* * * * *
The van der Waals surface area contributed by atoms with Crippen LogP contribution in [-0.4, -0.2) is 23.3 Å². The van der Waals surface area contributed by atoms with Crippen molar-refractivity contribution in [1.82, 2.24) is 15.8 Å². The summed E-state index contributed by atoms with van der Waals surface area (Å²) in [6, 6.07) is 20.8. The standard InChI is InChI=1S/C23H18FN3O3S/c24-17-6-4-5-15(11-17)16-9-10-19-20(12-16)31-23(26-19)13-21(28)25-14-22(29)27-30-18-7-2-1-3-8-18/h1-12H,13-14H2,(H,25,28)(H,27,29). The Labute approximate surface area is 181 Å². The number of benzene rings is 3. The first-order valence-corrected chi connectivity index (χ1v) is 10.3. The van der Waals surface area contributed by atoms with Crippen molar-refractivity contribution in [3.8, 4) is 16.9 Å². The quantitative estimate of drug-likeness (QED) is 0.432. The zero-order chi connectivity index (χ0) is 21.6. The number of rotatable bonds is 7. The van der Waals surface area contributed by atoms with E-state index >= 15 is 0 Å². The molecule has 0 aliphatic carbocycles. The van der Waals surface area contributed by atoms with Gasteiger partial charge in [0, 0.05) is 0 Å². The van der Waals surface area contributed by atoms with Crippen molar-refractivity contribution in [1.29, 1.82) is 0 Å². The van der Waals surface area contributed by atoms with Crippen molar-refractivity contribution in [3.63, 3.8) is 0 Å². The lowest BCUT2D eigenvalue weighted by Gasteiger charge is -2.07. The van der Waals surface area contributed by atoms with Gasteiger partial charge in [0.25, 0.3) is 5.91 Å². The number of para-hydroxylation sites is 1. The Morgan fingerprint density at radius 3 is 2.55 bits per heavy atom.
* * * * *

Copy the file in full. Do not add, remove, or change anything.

The van der Waals surface area contributed by atoms with Crippen LogP contribution in [-0.4, -0.2) is 23.3 Å². The van der Waals surface area contributed by atoms with Crippen molar-refractivity contribution in [1.82, 2.24) is 15.8 Å². The summed E-state index contributed by atoms with van der Waals surface area (Å²) in [6, 6.07) is 20.8. The standard InChI is InChI=1S/C23H18FN3O3S/c24-17-6-4-5-15(11-17)16-9-10-19-20(12-16)31-23(26-19)13-21(28)25-14-22(29)27-30-18-7-2-1-3-8-18/h1-12H,13-14H2,(H,25,28)(H,27,29). The Labute approximate surface area is 181 Å². The number of benzene rings is 3. The first-order valence-corrected chi connectivity index (χ1v) is 10.3. The van der Waals surface area contributed by atoms with Crippen molar-refractivity contribution in [3.8, 4) is 16.9 Å². The quantitative estimate of drug-likeness (QED) is 0.432. The zero-order chi connectivity index (χ0) is 21.6. The number of rotatable bonds is 7. The van der Waals surface area contributed by atoms with E-state index >= 15 is 0 Å². The molecule has 0 aliphatic carbocycles. The van der Waals surface area contributed by atoms with Gasteiger partial charge in [0, 0.05) is 0 Å². The van der Waals surface area contributed by atoms with Crippen molar-refractivity contribution in [1.29, 1.82) is 0 Å². The van der Waals surface area contributed by atoms with Crippen molar-refractivity contribution in [3.63, 3.8) is 0 Å². The lowest BCUT2D eigenvalue weighted by Gasteiger charge is -2.07. The van der Waals surface area contributed by atoms with Gasteiger partial charge in [0.25, 0.3) is 5.91 Å². The number of para-hydroxylation sites is 1. The Morgan fingerprint density at radius 3 is 2.55 bits per heavy atom.